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Predicting The Risk of Alzheimer’s Disease With AI

Predicting The Risk of Alzheimer’s Disease With AI

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These days, armed with medical and scientific knowledge and with the newest digital tools, we are going to great lengths to fight every illness. No wonder that new Artificial Intelligence (AI) medical algorithms arise often. Alzheimer’s disease is the primary cause of dementia worldwide, with one in 10 people aged 65 and older exhibiting Alzheimer’s dementia. The newest AI systems can accurately predict and diagnose the risk of it. Let’s browse the scientists’ brand-new Alzheimer’s disease with AI, interesting discoveries. 

Predicting The Risk of Alzheimer’s Disease With AI

Current knowledge on treating Alzheimer’s disease

Pharmaceutical companies have invested hundreds of billions in Alzheimer’s research, however, the field has had little success over the years, with 146 unsuccessful attempts to develop drugs that prevent or treat the disease, between 1998 and 2017. Only four new medicines received approval and solely to treat symptoms. More than 90 drug candidates are still in development. Now, the Massachusetts Institute of Technology (MIT) researchers are looking to partner with pharmaceutical firms to get the model implemented in real-world clinical trials for Alzheimer’s. 

Alzheimer’s disease and AI

With the use of Artificial Intelligence, researchers from MIT took time to develop tools to determine whether patients at high risk of Alzheimer’s disease would experience cognitive decline. The algorithm was able to predict patient cognition test scores for up to two years in the future. The deep learning algorithm, developed by researchers at the Boston University School of Medicine, uses a combination of brain magnetic resonance imaging (MRI) testing to measure cognitive impairment, along with data on age and gender, which helps to accurately predict the risk of Alzheimer’s Disease. For new participants, researchers developed a second model that is personalized for each patient and continuously updates risk scores. 

Meta-learning scheme

To optimize the results of the personalized models, and to use newly recorded data at its best, researchers invented a “meta-learning” scheme. It learns to automatically choose which type of model works best, for any given participant, at any given time. While meta-learning has been used before for computer vision and machine translation tasks, the team said this is the first time when it’s used for Alzheimer’s. The meta-learning scheme helped to reduce the error rate for future predictions by fifty percent. “We wanted to learn how to learn with this meta-learning scheme. It’s like a model on top of a model that acts as a selector, trained using meta-knowledge to decide which model is better to deploy” – says Oggi Rudovic, a Media Lab researcher.

MRI scans at use. Expanding the use of neuroimaging data

How to create a useful database for treating Alzheimer’s medical predictions? The researchers collected MRI scans of the brain, demographics, and clinical information of individuals with Alzheimer’s disease as well as ones with normal cognition. Afterward, they developed a novel deep learning model to accurately predict Alzheimer’s disease status on the other independent cohorts.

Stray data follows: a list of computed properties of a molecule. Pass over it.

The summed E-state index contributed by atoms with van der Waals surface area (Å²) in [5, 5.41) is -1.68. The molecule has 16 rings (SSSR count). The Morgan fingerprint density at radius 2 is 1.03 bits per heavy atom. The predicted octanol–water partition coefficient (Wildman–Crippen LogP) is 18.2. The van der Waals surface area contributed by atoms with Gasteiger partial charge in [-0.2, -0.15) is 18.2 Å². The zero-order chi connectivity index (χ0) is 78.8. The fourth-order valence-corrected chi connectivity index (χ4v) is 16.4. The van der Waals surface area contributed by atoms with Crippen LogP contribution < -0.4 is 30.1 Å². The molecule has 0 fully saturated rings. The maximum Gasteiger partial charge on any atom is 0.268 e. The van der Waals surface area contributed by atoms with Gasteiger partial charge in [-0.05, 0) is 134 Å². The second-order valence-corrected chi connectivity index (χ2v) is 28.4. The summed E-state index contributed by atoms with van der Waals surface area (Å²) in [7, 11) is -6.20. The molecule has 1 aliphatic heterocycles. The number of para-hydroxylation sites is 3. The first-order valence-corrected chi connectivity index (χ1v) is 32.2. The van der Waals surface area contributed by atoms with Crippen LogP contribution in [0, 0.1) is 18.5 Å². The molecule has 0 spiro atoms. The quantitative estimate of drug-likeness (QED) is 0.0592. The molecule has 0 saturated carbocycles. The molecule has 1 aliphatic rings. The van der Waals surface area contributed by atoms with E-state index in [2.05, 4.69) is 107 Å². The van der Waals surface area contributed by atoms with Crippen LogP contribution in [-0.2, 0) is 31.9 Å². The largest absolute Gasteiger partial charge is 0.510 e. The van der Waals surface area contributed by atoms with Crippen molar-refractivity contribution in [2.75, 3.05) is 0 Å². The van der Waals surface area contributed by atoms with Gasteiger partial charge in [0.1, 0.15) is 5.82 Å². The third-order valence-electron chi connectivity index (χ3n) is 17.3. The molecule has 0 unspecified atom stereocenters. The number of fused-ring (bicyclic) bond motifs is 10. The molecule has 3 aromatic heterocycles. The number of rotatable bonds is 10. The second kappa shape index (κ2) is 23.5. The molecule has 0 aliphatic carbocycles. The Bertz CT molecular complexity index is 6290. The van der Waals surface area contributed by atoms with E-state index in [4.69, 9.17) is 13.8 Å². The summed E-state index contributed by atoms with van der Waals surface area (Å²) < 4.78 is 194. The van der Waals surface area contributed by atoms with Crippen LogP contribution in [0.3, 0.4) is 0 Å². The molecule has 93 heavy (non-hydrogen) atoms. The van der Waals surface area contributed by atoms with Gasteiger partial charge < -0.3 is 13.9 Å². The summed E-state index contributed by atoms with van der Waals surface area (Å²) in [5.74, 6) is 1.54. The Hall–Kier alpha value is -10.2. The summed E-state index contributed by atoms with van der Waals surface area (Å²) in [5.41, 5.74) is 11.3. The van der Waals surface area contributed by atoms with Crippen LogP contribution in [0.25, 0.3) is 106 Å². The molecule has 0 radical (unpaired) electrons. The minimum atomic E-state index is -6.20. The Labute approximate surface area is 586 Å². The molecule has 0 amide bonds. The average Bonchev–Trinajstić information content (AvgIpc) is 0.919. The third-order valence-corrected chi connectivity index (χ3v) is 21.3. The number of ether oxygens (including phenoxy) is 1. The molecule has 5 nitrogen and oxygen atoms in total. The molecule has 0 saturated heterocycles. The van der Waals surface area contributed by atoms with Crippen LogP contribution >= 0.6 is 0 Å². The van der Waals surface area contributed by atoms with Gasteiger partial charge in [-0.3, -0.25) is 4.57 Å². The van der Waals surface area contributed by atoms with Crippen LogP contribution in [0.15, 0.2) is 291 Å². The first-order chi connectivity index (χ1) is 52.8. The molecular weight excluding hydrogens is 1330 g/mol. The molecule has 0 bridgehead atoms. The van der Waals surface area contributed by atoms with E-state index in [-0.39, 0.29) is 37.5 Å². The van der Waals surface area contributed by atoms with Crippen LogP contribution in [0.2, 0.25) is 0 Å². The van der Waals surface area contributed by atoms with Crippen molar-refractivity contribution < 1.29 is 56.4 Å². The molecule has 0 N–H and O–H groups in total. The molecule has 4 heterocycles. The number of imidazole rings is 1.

This study has broad implications for expanding the use of neuroimaging data (among which MRI scans) to accurately detect risks. Researchers first trained a population model on an entire dataset that included clinically significant cognitive test scores and other biometric data from Alzheimer’s patients and healthy individuals between biannual doctor’s visits. The model analyzes data learning patterns that can help predict how patients will score on cognitive tests.

Preparing for the future

Why do we need these models? They could help with selecting candidate drugs and participants for clinical trials, and allow patients and their loved ones prepare for rapid cognitive decline. “Being able to accurately predict future cognitive changes can reduce the number of visits the participant has to make, which can be expensive and time-consuming. Apart from helping develop a useful drug, the goal is to help reduce the costs of clinical trials to make them more affordable and done on larger scales” – said Oggi Rudovic, a Media Lab researcher.

This algorithm can generate interpretable and intuitive visualizations of individual Alzheimer’s disease risk. These steps could be extended to other organs in the body, leading to improved drug development and care delivery. We can also already assume that it’s possible to diagnose other degenerative diseases with the help of AI. “If we have accurate tools to predict the risk of Alzheimer’s disease […], that is readily available and which can use routinely available data, such as a brain MRI scan, then they have the potential to assist clinical practice […]” – says Vijaya Kolachalama, Ph.D., assistant professor of medicine at Boston University School of Medicine.

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